should be looked at in more detail to ascertain their suitability for transition to an e–procurement system. Categories most suited to e–procurement are often best implemented first. Your agency can gain valuable experience by initially piloting a simple e–procurement initiative.
To start online purchasing choose items where the quantity, price and delivery terms can be specified
Identify your e–procurement ready suppliers
Although a category may be suited to e–procurement, it is important to understand whether the supply base is e-enabled. Supplier needs, issues and concerns should be considered to secure their support. Where suppliers already have technology in place it should be easier to implement an e–procurement arrangement.
As part of the spend analysis, it is important to understand which suppliers are ready to undertake e–procurement
Some small and medium, sized businesses (SME’s) are not interested in expensive connections that add to the cost of supply and deliver little in the way of order volume, especially if they are supporting multiple e–procurement systems for various agencies.
With future suppliers e–procurement readiness can be included as part of the tender and evaluation criteria.
With current suppliers determine how long the relationship has been in place, if they are a successful supplier overall, and if the category is going to be tendered in the near future. Do not pursue the path of e–procurement if the supplier is unsuccessful overall, as applying e–procurement in a problem environment will result in e–enabled problems.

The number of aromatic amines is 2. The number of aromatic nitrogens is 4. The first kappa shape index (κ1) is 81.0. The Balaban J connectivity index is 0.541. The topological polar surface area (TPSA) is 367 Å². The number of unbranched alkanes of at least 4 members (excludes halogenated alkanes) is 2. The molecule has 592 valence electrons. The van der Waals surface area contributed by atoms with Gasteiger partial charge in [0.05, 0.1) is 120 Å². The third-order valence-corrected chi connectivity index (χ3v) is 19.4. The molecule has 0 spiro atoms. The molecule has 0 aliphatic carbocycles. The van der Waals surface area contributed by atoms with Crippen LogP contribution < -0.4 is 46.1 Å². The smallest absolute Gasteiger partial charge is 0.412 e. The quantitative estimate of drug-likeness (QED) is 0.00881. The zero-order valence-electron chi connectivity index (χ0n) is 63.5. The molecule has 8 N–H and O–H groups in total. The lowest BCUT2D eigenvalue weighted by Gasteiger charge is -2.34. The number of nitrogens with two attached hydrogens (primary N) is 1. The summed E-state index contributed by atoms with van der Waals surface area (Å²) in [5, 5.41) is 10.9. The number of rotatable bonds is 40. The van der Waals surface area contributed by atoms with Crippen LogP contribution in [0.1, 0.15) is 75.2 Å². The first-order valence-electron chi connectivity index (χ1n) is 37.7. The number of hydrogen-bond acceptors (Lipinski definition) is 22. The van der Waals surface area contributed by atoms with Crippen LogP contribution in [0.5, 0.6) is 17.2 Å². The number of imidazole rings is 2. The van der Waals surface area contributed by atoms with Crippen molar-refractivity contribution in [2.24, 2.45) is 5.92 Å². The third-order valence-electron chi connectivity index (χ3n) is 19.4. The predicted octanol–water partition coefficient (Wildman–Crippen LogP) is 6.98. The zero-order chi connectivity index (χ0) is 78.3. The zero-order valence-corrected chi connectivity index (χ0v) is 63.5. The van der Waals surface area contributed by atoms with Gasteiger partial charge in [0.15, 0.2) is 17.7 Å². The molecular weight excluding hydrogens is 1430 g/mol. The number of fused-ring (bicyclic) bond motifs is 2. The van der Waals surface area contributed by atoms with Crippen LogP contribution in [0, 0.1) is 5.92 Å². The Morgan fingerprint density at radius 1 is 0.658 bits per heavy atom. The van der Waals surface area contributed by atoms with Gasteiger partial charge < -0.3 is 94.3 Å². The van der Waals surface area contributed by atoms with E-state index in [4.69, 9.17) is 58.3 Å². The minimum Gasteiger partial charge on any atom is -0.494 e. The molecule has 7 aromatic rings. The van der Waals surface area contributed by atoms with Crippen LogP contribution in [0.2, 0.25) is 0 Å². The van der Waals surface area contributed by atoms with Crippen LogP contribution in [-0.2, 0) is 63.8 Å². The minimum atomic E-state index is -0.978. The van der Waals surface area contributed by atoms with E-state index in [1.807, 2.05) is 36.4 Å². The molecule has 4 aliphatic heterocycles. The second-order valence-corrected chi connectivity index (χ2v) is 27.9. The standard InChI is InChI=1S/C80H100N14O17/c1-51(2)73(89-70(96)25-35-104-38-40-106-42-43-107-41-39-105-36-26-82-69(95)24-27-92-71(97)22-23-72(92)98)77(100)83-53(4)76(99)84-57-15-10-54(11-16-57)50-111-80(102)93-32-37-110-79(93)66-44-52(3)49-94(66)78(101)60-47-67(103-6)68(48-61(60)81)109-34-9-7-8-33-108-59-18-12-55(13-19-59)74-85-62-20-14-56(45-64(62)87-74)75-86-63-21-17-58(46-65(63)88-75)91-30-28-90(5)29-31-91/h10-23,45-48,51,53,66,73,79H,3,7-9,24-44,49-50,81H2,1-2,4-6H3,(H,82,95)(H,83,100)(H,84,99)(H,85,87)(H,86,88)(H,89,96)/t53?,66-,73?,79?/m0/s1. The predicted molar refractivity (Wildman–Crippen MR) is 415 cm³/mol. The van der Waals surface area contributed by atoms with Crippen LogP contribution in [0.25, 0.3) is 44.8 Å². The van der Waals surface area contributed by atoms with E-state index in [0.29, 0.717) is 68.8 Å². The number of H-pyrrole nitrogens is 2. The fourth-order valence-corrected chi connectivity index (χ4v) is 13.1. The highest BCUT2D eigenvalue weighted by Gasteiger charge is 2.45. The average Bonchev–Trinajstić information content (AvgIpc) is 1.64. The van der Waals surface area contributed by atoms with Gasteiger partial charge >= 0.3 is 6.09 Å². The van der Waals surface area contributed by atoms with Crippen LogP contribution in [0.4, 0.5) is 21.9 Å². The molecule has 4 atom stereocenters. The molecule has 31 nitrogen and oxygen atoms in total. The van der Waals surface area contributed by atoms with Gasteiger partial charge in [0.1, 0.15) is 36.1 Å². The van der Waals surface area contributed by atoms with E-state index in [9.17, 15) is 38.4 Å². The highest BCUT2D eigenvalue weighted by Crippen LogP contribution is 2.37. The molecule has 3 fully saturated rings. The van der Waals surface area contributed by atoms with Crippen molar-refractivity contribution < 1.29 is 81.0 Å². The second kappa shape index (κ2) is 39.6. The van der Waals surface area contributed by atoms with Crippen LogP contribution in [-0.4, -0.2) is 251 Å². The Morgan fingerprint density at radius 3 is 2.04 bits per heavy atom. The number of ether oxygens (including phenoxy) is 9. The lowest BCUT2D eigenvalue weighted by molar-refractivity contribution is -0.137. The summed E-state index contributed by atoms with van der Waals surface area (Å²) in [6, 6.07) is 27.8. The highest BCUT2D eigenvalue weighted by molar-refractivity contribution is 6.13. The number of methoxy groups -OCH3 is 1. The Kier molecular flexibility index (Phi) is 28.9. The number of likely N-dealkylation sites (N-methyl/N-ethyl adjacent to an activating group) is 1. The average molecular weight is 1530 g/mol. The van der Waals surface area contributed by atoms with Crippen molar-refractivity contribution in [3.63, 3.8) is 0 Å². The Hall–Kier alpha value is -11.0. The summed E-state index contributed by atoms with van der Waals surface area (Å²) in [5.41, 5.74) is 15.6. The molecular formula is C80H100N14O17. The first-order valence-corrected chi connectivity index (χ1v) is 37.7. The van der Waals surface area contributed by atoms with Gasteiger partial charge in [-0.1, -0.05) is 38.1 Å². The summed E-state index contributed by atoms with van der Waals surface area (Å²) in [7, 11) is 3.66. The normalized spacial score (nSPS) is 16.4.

You will need to consult with your suppliers to gain an understanding of their capabilities and any concerns they may have. Determine:
- the types of e–procurement capabilities and initiatives the supplier can offer
- what e–procurement activities have been successful and/or cost–effective
- if the suppliers system can integrate with your existing ERP and/or procurement system
- if the initiative with this supplier will result in additional fees or charges.
Identify where savings are possible
At the completion of the spend analysis exercise, you should have a spend profile covering the number of suppliers, volume of spend, number of transactions and frequency of procurement. This information can then be used to identify areas where savings may be possible and processes that can be improved.
For example, improvements and savings could be achieved through:
- minimising leakage by automating the buying process
- consolidating piecemeal purchases into larger, less frequent transactions
- standardising products
- contracting suppliers of frequently used products and services
- aggregating purchases.
Summary of Checkpoints
Identify Agency Spend
- a Identify systems from which you need to gather data
- a Select category level of segmentation
- a Identify high transaction spend categories
- a Document which e–procurement method you might use for these categories
- a Assess suppliers and potential suppliers for e–procurement readiness
- a Store data compiled for future use
- a Ensure new systems categorise data at the point of entry to assist with ongoing spend analysis information
- a It may be possible to specify in contracts with suppliers a requirement to provide spend data over a defined time period
Contact for information on this page: ICT Procurement